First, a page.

Legal sources and the IGDA have called Senator Hawley's bill vague and overreaching, but deceptive language — and the WHO's recent classification of 'gaming disorder' — could sway politicians and the public in favor of loot box regulations.
Dr. B has responded to GameDaily’s request for comment on the WHO’s classification of gaming disorder. As a mental health professional working in the gaming space, he’s done his research. His conclusion? “The short answer is that it’s too soon. We don’t know enough yet. As Take This pointed out ina piece we wrote this week,dozens of leading researchers have opposed this diagnosis for years. They criticized this diagnosis on the basis of not having enough research yet, vague symptoms, and reliance on an addiction model without consensus on the cause of problem behavior.”
Therein lies another problem: that the verbiage for “gaming disorder” is almost identical to that of “gambling disorder.” “There is research that points outsome major differences between games and gambling,” Dr. B told us. “One of the key differences being the motivations. Games in their purest form are motivated simply by fun. There’s generally no financial incentive to winning, though if someone wants to pay me to play Skyrim again, I’m open to negotiations. Financial gain, on the other hand, is intrinsic to gambling. Just from a common sense perspective, it strikes me as suspicious to assume they are the same, but we need to see what further research says.”
Like Black and Hoeg, Dr. B also thinks the WHO’s decision will affect both political and public perception of the loot box bill. “Protecting the vulnerable should always be a priority, but I fear that the premature inclusion of the gaming disorder diagnosis will legitimize well-meaning, poorly understood action from lawmakers fueled primarily by moral panic instead of science.”
As he puts it, “Even when people engage in problematic technology usage... there can be a lot of reasons why that have nothing to do with addiction.” As a result, the WHO’s hasty conclusion may actually end up harming the very people it’s trying to help, with the added side effect of swaying votes towards a loot box bill that’s vague and overreaching.
Loot boxes have been a hot topic in gaming for the last few years, and the conversation has gone beyond the gaming industry to reach lawmakers in various countries. Last year, Belgium ruled that loot boxes are equivalent to gambling and as such need to follow the appropriate regulations; several other European countries also moved to take action. The United States isn’t exempt from loot box panic, either: earlier this month, Missouri Senator Josh Hawley proposed a bill to keep pay-to-win mechanics away from children, which intertim IGDA executive director Lucien Parsons said “unfairly targets games” and uses overreaching language that’s too broad.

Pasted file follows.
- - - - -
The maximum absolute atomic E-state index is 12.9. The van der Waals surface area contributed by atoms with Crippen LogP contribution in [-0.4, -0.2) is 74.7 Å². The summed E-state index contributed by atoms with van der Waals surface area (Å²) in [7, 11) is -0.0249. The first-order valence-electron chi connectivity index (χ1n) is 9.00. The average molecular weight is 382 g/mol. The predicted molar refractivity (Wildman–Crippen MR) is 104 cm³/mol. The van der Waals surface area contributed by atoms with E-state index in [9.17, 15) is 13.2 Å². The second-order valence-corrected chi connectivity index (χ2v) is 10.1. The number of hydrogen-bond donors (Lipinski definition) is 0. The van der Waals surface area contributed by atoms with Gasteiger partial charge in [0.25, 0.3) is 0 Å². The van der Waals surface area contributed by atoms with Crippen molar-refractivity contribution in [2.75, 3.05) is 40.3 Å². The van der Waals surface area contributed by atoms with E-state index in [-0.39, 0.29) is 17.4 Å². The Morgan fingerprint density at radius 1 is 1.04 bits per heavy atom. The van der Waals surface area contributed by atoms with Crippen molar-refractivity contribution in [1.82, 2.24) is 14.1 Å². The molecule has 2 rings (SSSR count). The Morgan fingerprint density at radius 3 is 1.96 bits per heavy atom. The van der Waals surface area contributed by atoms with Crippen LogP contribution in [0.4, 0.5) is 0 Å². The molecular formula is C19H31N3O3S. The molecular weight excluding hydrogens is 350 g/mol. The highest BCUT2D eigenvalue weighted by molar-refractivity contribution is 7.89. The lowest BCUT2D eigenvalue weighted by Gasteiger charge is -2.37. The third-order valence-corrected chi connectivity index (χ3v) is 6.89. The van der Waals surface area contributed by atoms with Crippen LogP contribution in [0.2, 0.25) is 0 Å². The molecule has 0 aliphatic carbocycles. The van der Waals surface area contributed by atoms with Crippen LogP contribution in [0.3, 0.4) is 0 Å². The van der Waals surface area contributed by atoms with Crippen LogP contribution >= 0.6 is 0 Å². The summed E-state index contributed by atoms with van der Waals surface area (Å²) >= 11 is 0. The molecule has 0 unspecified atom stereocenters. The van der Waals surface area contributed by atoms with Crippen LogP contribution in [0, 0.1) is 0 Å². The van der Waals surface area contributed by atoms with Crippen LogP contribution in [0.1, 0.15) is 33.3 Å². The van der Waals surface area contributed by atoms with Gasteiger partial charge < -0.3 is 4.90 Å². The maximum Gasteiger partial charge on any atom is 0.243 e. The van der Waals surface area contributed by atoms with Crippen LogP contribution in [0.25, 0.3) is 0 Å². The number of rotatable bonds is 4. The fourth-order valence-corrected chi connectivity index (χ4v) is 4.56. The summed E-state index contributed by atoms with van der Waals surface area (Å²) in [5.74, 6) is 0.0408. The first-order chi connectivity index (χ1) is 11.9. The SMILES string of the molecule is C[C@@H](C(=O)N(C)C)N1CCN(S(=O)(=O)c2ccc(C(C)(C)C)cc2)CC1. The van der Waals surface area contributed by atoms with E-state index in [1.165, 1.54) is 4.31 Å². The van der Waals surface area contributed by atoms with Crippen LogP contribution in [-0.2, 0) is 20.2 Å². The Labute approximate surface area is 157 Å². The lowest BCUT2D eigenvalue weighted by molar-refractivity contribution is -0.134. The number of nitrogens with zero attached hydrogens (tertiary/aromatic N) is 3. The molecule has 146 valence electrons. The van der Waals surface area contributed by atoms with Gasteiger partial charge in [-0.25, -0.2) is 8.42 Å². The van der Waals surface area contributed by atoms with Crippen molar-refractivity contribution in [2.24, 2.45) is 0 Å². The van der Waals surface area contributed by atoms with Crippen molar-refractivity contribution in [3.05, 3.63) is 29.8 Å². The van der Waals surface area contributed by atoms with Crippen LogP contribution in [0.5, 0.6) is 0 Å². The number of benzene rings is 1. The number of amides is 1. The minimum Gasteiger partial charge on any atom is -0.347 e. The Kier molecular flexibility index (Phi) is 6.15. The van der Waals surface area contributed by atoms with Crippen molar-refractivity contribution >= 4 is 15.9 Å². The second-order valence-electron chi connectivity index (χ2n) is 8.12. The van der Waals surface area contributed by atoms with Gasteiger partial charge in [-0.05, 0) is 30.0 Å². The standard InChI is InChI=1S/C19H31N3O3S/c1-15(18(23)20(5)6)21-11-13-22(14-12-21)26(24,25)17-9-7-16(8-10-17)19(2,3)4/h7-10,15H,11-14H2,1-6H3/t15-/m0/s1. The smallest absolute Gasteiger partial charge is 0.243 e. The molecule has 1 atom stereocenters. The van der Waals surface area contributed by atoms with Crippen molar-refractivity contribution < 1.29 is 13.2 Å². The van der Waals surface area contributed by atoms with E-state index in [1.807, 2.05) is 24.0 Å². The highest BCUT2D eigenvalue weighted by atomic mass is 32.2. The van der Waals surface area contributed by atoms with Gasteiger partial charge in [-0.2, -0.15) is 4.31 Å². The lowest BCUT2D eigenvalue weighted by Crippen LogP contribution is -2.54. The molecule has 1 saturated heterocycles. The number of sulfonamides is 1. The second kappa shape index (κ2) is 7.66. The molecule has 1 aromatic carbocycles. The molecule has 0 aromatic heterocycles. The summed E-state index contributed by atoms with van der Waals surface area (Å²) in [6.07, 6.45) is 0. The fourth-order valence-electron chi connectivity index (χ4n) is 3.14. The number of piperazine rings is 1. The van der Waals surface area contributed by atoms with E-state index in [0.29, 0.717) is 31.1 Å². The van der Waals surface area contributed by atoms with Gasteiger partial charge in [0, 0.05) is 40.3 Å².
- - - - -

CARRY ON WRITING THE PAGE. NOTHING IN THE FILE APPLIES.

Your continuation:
Despite backlash from those within the gaming industry, Republican Hawley officially introduced his bill late last week with bipartisan support from Democrats across the aisle. The “Protecting Children from Abusive Games” act prohibits “pay-to-win microtransactions and sales of loot boxes in minor-oriented games.”
On paper, keeping kids away from the gambling-esque mechanics of loot boxes doesn’t sound too bad. However, because of the bill’s language, it’s hard to define what makes something “minor-oriented.” In an email to GameDaily, attorney Richard Hoeg of The Hoeg Law Firm said, “Because some games might escape the prohibition that way, they’ve also included all games where a developer has ‘constructive knowledge’ that a user is under the age of 18… almost every developer/publisher could be deemed to have ‘constructive’—less than ‘actual’; based on evidence or understanding—knowledge that some user somewhere is under the age of 18.”
Technically, depending on how the bill is enforced, even M-rated games like Mortal Kombat could be affected by this bill to purportedly protect children. Echoing Parson’s comments earlier in May, Hoeg stated that the bill uses “overbroad definitions and a generalized failure to aim the proposed law at the bad actions they want to prevent.” Hoeg also discussed this topic in a video called “The Many (many) Problems with the Loot Box Bill,” so this is a topic with which he’s very familiar. One point brought up in the video: vague language and less-than-tech-savvy lawmakers can be a bad combination, so who is actually going to analyze things like “entertainment value” of a microtransaction?
“This would be determined by the FTC—if the bill went through as proposed,” Hoeg told us. “The FTC is given almost total authority in the bill to investigate and determine violations of the Act… even well-meaning enforcement has the capacity to cause significant reductions in development work (or increased spending on legal compliance measures).”